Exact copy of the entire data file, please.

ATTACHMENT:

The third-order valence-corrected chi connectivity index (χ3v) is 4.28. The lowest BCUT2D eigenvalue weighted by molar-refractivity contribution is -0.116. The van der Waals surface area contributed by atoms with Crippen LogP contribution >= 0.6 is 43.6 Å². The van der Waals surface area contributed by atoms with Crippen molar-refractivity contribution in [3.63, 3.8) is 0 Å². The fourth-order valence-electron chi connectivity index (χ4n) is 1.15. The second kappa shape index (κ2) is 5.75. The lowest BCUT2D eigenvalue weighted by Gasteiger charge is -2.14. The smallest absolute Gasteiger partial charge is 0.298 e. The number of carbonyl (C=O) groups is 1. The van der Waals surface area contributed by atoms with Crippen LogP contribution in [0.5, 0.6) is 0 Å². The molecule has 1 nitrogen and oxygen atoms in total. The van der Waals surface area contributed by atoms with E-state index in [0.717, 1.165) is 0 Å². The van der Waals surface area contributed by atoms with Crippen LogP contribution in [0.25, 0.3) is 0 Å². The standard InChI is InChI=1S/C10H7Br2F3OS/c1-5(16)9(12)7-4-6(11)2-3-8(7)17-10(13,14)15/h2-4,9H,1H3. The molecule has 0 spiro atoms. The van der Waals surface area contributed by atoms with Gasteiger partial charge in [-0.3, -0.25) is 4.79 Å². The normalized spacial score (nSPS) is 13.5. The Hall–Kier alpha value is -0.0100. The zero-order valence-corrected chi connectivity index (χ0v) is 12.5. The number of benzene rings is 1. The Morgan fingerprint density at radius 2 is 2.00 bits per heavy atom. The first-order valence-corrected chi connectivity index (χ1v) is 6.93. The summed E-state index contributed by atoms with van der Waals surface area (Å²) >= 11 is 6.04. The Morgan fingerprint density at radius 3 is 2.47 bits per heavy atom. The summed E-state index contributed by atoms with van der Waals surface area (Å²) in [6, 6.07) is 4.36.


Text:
The third-order valence-corrected chi connectivity index (χ3v) is 4.28. The lowest BCUT2D eigenvalue weighted by molar-refractivity contribution is -0.116. The van der Waals surface area contributed by atoms with Crippen LogP contribution >= 0.6 is 43.6 Å². The van der Waals surface area contributed by atoms with Crippen molar-refractivity contribution in [3.63, 3.8) is 0 Å². The fourth-order valence-electron chi connectivity index (χ4n) is 1.15. The second kappa shape index (κ2) is 5.75. The lowest BCUT2D eigenvalue weighted by Gasteiger charge is -2.14. The smallest absolute Gasteiger partial charge is 0.298 e. The number of carbonyl (C=O) groups is 1. The van der Waals surface area contributed by atoms with Crippen LogP contribution in [0.5, 0.6) is 0 Å². The molecule has 1 nitrogen and oxygen atoms in total. The van der Waals surface area contributed by atoms with E-state index in [0.717, 1.165) is 0 Å². The van der Waals surface area contributed by atoms with Crippen LogP contribution in [0.25, 0.3) is 0 Å². The standard InChI is InChI=1S/C10H7Br2F3OS/c1-5(16)9(12)7-4-6(11)2-3-8(7)17-10(13,14)15/h2-4,9H,1H3. The molecule has 0 spiro atoms. The van der Waals surface area contributed by atoms with Gasteiger partial charge in [-0.3, -0.25) is 4.79 Å². The normalized spacial score (nSPS) is 13.5. The Hall–Kier alpha value is -0.0100. The zero-order valence-corrected chi connectivity index (χ0v) is 12.5. The number of benzene rings is 1. The Morgan fingerprint density at radius 2 is 2.00 bits per heavy atom. The first-order valence-corrected chi connectivity index (χ1v) is 6.93. The summed E-state index contributed by atoms with van der Waals surface area (Å²) >= 11 is 6.04. The Morgan fingerprint density at radius 3 is 2.47 bits per heavy atom. The summed E-state index contributed by atoms with van der Waals surface area (Å²) in [6, 6.07) is 4.36.